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Richard Müller, the Revolutionary Shop Stewards and the Origins of the Council Movement
Author: Ralf Hoffrogge
Translator: Joseph B. Keady
Richard Müller, a leading figure of the German Revolution in 1918, is unknown today. As the operator and unionist who represented Berlin’s metalworkers, he was main organiser of the ‘Revolutionary Stewards’, a clandestine network that organised a series of mass strikes between 1916 and 1918. With strong support in the factories, the Revolutionary Stewards were the driving force of the Revolution. By telling Müller's story, this study gives a very different account of the revolutionary birth of the Weimar Republic. Using new archival sources and abandoning the traditional focus on the history of political parties, Ralf Hoffrogge zooms in on working class politics on the shop floor and its contribution to social change.

First published in German by Karl Dietz Verlag as Richard Müller - Der Mann hinter der November Revolution, Berlin, 2008, this english edition was completerly revised for the english speaking audience and contains new sources and recent literature.
Author: Pierre Broué
On 12 October 1923, Grigory Zinoviev, president of the Communist International wrote the following in Pravda:

The German events are developing with the inexorability of fate. The path which it took the Russian Revolution twelve years to cover, from 1906 to 1917, will have taken the German Revolution five years, from 1918 to 1923. … The proletarian revolution is knocking at Germany’s door; you would have to be blind not to see it. … Very soon, everyone will see that this autumn of 1923 is a turning-point, not just for the history of Germany, but for the history of the whole world.

In fact, far from being on the point of triumphing, the German Revolution was on the verge of an irredeemable disaster which would soon inflict terrible consequences on Germany and the world.

In this magisterial work, first published 1971 and still unsurpassed, Pierre Broué meticulously reconstitutes the six decisive years during which — between ‘ultra-leftism and ‘opportunism’, ‘sectarianism’ and ‘revisionism’, ‘activism’ and ‘passivity’ — the German revolutionaries attempted to begin a new chapter in the history of the proletariat.

Because it broke out in March, the German Revolution of 1848 is also, particularly in Germany, called the “March Revolution.” However, such a term is imprecise, for many of the revolutionary actions and events in the German lands lasted into 1849. The German Revolution of 1848/49 had three aims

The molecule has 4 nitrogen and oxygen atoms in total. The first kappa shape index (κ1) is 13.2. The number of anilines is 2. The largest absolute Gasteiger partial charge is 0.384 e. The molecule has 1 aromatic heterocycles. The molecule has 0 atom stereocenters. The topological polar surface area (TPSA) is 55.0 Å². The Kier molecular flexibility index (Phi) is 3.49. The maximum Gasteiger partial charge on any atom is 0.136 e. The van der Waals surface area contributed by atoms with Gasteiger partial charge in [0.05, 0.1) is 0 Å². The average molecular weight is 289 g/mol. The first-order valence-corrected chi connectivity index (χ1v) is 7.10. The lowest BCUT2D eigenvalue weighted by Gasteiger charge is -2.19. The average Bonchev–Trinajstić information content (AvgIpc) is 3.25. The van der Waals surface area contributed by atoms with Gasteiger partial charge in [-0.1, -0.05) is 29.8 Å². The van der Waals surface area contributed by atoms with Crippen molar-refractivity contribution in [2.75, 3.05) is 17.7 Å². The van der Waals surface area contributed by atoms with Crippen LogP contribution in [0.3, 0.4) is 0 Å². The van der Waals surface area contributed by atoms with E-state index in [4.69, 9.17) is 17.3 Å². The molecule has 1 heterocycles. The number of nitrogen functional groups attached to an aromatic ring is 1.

Author: Pierre Broué

Chapter Forty Moscow’s View of the German Revolution On 12 October 1923, the first of a series of eight articles by Zinoviev under the heading of ‘Problems of the German Revolution’, appeared in Pravda. Six of these articles were to appear before the retreat was called. The articles, which had been

In: The German Revolution, 1917-1923
Author: D. Fernbach

The World-Situation and the German Revolution* [. . .] Even if German militarism today may be weaker than before the War, it is still more uncon- scionable and irresponsible than before the War, and desperadoes are no less dangerous externally than internally. France is therefore pressing for

In: In the Steps of Rosa Luxemburg
Author: Ralf Hoffrogge

© koninklijke brill nv, leiden, ���5 | doi ��.��63/9789004�80069_�06 chapter 5 The German Revolution in Berlin: 1918 During the war the Shop Stewards had organised an escalating series of politi- cal mass strikes and one may be tempted to take the revolutionary events of November 1918 in Berlin as

In: Working-Class Politics in the German Revolution

Heidegger's Interpretation of the German "Revolution" FRANK H. W. EDLER From Heidegger's letters to Elisabeth Blochmann in 1932, it is apparent that he is on the verge of crossing the Rubicon into the political arena. On December 19, 1932, Heidegger tells her the more vigorously I get into my

In: Research in Phenomenology
Author: Daniel Gaido

Communist Party of Germany in the period between March 1920 and January 1921, as well as the reasons for Levi’s subsequent expulsion from the kpd and the International. The German Revolution, the kpd Founding Congress, the Spartacist Uprising and the Bavarian Soviet Republic The German revolution

In: Historical Materialism
Author: Paul Levi

–1. References Broué Pierre Archer John The German Revolution 1917–1923 Historical Materialism 2005 Leiden Brill Book Series Gruber Helmut International Communism in the Era of Lenin: A Documentary History 1967 Greenwich, CT Fawcett Publications

In: Historical Materialism